I believe that because it’s French food and a French kitchen, our humble victuals will automatically transform into haute-cuisine, no matter how badly I prepare them while Nurse is out of the room.

When our friends Barbara and Chris arrived jet-lagged, dinner at home was the way to enjoy good food and have an early night.  We drew up our dinner strategy over chocolat chaud.  Barbara, Chris and I had assigned courses to buy, while Nurse directed our forays.

Imagining a hot skillet and a little butter, Christine chooses carefully.

Christine was in charge of veggies, and applied her business acumen to the rows of attractive fresh vegetables.  The French have come around to the practice of self-service.  Years ago, you had to wait for the Produce Man to choose, bag and weigh for you.  This was never an inconvenience because the Produce Man was often attractive and flirtatious, making it a pleasure to part with a few francs.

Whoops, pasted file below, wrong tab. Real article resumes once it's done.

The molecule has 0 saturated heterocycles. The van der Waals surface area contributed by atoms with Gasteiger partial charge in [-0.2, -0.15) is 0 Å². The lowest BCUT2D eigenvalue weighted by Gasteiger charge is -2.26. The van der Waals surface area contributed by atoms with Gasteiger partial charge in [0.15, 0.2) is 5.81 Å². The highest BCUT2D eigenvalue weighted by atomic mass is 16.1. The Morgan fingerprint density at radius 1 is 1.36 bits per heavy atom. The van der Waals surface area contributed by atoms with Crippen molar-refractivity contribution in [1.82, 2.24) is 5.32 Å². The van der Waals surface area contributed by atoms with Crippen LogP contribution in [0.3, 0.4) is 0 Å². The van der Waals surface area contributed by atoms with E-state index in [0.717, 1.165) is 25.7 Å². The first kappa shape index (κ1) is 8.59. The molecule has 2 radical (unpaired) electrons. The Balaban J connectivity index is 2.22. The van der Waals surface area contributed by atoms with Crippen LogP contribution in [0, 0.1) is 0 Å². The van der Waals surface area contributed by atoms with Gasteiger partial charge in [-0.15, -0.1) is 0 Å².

Faced with a myriad of choices, Chris decided some plump and pretty white asparagus would grace the table admirably.  We’ll have to ask her if she thought the Produce Man would grace the table admirably too.

This is a long way from Betty Crocker. Barbara casts a knowing eye over the dessert choices.

Barbara had the enviable category of dessert and found a small pâtisserie in the rue Cler.  The hardest part was deciding among the calorie-laden choices.  Despite her jet lag, Barbara called upon her Sacred Heart French and did an admirable job communicating with the assistant behind the counter.  Nice work, Pal!

With cunning, I chose the main course so I could procure one of the roasted chickens that turn slowly in special chicken ovens strategically placed outside many bûcheries.  Equally cunning, these ovens waft the enticing smell of roasting bird into the nostrils and brain synapses of passing shoppers.  Those ovens deliver a real return on investment.